The road which brings liberation is a road which leads downwards towards a deepening relationship and ultimate union with the depths of the unconscious, with the instinctual world of nature and the ancestors, whose messenger is the shadow. It is only when we are “taken down,” compelled by sickness, misfortune or limitation to investigate and come to terms with our own nature, that we may experience the somber power of the shadow as a messenger from the creative potential living within our own psyche. Lucifer, the bringer of light, chooses the shadow through which to reveal himself. The shadow is an essential component of our creative vitality. It is the paradoxical secret of alchemical transformation that it is through the shadow that the saturnine lead is transformed into gold.
Humanity does not possess creative powers, but rather, is possessed by them. Every transformative or creative process comprises stages of possession, of surrendering to, being taken over and moved by something greater than our own ego. Transcendent to and greater than the momentary act of creation, these primordial creative forces existed before and after the act of creation, existing within the plenum of unmanifest potential itself. One of the many names for this power that can possess us and make us its instrument is the “daemon” (please see my article “The Battle for our Angel”), which can be envisioned as an indwelling force which can’t be nailed down because its nature is to be homeless and nomadic, taking up residence in those who are receptive to its inspiration. The artist stands alone, delivered over to the creative impulse of the daemon, as if to create is the very act that opens up the channel to themselves. Being from elsewhere, the daemon has a drop of alien blood, which is what makes creative artists practically an alien species, as they see, hear and feel things that are invisible to most people.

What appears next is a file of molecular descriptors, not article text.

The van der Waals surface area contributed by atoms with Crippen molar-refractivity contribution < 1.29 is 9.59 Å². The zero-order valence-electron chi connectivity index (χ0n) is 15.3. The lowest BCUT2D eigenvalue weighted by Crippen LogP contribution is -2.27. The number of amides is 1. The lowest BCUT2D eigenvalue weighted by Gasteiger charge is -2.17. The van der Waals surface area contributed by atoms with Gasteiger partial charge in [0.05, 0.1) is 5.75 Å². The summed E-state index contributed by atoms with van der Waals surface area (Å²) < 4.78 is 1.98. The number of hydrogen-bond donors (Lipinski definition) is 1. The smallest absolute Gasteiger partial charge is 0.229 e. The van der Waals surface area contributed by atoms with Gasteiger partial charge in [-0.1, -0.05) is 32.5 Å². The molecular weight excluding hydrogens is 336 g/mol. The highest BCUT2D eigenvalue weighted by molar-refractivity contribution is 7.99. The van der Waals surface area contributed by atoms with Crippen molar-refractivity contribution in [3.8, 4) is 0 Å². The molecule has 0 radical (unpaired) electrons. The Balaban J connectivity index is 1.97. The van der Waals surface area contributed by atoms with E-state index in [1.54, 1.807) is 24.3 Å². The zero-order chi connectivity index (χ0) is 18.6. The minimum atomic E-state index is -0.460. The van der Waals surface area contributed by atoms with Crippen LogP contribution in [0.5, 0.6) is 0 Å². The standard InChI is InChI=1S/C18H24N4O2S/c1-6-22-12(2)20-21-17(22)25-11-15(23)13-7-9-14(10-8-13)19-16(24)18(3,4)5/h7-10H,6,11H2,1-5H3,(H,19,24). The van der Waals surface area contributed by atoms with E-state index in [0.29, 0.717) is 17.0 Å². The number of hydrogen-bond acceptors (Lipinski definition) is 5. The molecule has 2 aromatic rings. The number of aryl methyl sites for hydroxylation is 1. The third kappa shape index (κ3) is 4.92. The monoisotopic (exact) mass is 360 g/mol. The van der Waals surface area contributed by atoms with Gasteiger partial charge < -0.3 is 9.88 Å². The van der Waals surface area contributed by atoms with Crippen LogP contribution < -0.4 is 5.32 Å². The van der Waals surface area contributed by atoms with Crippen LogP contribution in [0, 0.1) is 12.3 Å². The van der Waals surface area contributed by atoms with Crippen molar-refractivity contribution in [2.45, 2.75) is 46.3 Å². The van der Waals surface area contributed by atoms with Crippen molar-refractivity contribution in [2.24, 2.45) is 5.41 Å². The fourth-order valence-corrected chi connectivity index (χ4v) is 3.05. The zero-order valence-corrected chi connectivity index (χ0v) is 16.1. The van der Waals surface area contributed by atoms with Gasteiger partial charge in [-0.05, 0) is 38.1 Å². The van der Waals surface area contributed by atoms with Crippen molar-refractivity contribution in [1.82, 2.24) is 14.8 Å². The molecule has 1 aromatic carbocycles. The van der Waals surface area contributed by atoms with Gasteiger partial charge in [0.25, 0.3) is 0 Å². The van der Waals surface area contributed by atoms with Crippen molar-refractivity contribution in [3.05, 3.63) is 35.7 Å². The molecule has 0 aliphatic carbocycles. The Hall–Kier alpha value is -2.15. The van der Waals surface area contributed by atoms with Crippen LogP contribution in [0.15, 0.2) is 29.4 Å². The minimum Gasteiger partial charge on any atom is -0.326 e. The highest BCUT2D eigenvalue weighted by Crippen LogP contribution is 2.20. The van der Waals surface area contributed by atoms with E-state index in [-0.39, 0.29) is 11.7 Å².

Every possession is either a one-sided narrowing or an intensification and deepening; when we are taken over by something we either become one-sidedly fixed in our viewpoint and cut off from the wholeness and totality of ourselves, or we are able to add depth to our experience of who we are. One-sidedness can easily calcify into rigidity, assuming a fundamentalist position regarding the way things are, which is nothing other than a sclerosis of consciousness. To have eyes and not see, to have ears and not hear are unmistakable symptoms of an occlusion to the call of the creative spirit.